December 3, 2020
Bye-Bye BEA: Big Book Bonanza Bails, No Replacement Seen
by Mike Lindgren
In a move that surprised exactly no one, trade-show behemoth ReedPop announced that BookExpo, formerly the annual conference of the American Booksellers Association, would cease to exist, ending a tradition that dates back, in one form or another, to 1947.
Speaking to Publishers Weekly about BEA and its sister event BookCon, Events Director Jenny Martin said that Reed had made “the difficult decision to retire the events in their current formats, as we take the necessary time to evaluate the best way to move forward and rebuild our events that will better serve the industry and reach more people than we were able to before.”
Your managing editor first attended the Conference Formerly Known as ABA back in May 1992
(insert wobbly flashback camera fade, footage of rice paddies, audio of Jimi Hendrix playing “All Along the Watchtower”) … no, sorry, wrong flashback. Let’s try again.
Your managing editor was but an earnest, bushy-tailed assistant editor when, naive and innocent, a wisp of hay still clinging to his $99 off-the-rack blue blazer, he first braved the open-ended brawl that ABA once was. He remembers looking with wide eyes down at the sprawling show floor, and his mentor saying, “ABA … Never will you find a more wretched hive of scum and villainy. We must be cautious.”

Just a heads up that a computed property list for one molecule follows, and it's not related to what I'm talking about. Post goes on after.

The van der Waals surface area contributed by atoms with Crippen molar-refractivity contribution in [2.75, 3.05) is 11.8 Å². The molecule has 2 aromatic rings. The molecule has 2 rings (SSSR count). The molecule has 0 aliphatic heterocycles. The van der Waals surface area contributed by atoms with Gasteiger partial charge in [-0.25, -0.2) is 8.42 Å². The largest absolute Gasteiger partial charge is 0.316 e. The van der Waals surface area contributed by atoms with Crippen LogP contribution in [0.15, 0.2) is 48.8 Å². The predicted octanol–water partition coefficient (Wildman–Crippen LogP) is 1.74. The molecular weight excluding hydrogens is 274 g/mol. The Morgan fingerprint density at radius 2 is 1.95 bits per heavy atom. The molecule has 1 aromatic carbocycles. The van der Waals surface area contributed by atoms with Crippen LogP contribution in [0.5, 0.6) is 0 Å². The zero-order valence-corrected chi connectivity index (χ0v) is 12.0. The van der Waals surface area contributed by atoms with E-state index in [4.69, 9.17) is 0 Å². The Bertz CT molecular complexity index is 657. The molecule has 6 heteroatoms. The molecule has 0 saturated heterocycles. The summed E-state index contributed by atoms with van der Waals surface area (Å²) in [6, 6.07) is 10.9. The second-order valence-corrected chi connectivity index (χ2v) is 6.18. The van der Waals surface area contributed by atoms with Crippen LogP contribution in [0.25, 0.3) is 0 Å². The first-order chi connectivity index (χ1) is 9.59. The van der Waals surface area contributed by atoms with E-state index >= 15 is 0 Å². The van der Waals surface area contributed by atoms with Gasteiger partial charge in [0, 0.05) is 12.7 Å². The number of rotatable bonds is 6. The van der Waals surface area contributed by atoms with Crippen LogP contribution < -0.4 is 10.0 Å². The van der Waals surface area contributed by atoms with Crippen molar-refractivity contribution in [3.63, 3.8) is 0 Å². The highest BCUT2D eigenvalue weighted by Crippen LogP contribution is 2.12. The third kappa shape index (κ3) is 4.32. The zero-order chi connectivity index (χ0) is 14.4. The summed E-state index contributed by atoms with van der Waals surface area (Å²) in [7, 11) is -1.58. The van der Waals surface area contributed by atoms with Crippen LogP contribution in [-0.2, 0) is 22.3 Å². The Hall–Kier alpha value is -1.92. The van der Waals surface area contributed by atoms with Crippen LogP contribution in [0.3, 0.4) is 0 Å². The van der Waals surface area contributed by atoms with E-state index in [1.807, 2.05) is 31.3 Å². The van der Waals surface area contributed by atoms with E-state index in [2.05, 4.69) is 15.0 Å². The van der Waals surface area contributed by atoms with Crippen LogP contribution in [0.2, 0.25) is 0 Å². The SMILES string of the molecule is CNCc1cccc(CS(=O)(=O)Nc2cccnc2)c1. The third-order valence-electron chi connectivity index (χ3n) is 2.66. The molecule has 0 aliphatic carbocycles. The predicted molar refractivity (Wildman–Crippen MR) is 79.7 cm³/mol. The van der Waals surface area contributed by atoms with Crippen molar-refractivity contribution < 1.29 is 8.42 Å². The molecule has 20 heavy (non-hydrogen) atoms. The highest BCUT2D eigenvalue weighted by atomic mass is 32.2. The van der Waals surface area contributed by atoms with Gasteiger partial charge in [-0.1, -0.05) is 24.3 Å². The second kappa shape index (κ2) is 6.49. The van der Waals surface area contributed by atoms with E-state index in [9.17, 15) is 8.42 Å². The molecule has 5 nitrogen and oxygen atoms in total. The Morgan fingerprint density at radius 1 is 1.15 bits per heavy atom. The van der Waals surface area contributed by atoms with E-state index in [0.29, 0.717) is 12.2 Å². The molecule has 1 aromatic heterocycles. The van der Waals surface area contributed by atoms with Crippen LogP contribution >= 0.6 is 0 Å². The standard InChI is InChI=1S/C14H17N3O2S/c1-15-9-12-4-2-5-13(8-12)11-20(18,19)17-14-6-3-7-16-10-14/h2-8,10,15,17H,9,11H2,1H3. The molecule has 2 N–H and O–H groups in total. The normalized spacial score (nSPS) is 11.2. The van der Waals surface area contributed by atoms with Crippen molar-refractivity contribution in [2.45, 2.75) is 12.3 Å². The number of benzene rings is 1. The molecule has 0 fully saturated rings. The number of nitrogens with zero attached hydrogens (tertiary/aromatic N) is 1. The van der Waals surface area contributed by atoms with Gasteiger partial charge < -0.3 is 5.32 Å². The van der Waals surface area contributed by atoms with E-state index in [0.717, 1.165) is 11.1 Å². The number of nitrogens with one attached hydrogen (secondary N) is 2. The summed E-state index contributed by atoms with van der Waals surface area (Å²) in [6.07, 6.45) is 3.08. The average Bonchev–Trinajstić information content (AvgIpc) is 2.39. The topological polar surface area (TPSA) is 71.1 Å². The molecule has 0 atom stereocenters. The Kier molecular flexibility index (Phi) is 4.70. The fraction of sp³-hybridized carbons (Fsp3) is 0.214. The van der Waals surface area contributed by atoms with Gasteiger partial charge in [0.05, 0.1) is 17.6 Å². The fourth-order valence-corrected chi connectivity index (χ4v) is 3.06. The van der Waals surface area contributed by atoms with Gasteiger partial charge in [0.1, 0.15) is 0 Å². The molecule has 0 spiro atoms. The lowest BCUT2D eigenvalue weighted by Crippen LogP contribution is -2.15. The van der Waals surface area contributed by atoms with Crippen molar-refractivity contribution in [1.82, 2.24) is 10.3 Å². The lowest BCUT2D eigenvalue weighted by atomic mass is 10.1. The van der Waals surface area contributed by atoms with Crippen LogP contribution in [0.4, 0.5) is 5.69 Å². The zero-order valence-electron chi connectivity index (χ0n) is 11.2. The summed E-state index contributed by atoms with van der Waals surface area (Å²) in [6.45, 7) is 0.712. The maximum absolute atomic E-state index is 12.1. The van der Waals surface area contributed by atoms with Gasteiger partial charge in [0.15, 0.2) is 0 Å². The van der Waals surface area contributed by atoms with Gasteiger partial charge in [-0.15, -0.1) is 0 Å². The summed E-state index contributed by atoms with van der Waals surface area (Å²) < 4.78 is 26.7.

Ugh, sorry. Off the rails again! OK. The place: Miami, Florida; the time: June 1992. The managing editor
disembarks from the horse-drawn jitney that has carried him lo these many miles to the fabled south. A liveried messenger rushes up, bearing a telegram from the home office … “wireless for you, sir!” the boy calls. Alighting on the cobbled pavement of Route 41, the managing editor digs in his pocket for
[Message from the marketing director]: Our apologies. The managing editor has been relieved of the responsibility of writing this post. AS
A brief and informal survey of booksellers conducted by Publishers Weekly confirmed a community that was saddened but not shocked by Reed’s news. Many booksellers felt that BookExpo had been gradually drained of relevance over the course of the last decade or so and had concluded that attendance was no longer essential.
Still, PW concluded, “many booksellers are hoping Reed will find a way to reimagine the event.” Like everything else, it seems, the future of this once-iconic event is in doubt.
Michael Lindgren is the Managing Editor at Melville House.